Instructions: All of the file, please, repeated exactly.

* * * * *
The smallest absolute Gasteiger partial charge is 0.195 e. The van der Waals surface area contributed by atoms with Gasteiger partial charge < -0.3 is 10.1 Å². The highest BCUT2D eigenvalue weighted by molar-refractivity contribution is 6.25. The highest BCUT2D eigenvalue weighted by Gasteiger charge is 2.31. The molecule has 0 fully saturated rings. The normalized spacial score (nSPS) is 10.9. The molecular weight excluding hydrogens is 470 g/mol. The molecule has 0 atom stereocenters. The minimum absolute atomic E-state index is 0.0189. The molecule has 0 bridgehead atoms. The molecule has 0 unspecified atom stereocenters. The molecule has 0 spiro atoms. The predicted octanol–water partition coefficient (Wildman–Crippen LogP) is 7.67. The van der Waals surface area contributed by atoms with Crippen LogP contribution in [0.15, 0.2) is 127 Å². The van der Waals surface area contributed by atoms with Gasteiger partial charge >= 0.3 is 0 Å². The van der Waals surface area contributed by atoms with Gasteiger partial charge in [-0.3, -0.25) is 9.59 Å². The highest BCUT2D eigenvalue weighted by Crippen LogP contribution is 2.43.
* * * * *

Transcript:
The smallest absolute Gasteiger partial charge is 0.195 e. The van der Waals surface area contributed by atoms with Gasteiger partial charge < -0.3 is 10.1 Å². The highest BCUT2D eigenvalue weighted by molar-refractivity contribution is 6.25. The highest BCUT2D eigenvalue weighted by Gasteiger charge is 2.31. The molecule has 0 fully saturated rings. The normalized spacial score (nSPS) is 10.9. The molecular weight excluding hydrogens is 470 g/mol. The molecule has 0 atom stereocenters. The minimum absolute atomic E-state index is 0.0189. The molecule has 0 bridgehead atoms. The molecule has 0 unspecified atom stereocenters. The molecule has 0 spiro atoms. The predicted octanol–water partition coefficient (Wildman–Crippen LogP) is 7.67. The van der Waals surface area contributed by atoms with Crippen LogP contribution in [0.15, 0.2) is 127 Å². The van der Waals surface area contributed by atoms with Gasteiger partial charge >= 0.3 is 0 Å². The van der Waals surface area contributed by atoms with Gasteiger partial charge in [-0.3, -0.25) is 9.59 Å². The highest BCUT2D eigenvalue weighted by Crippen LogP contribution is 2.43.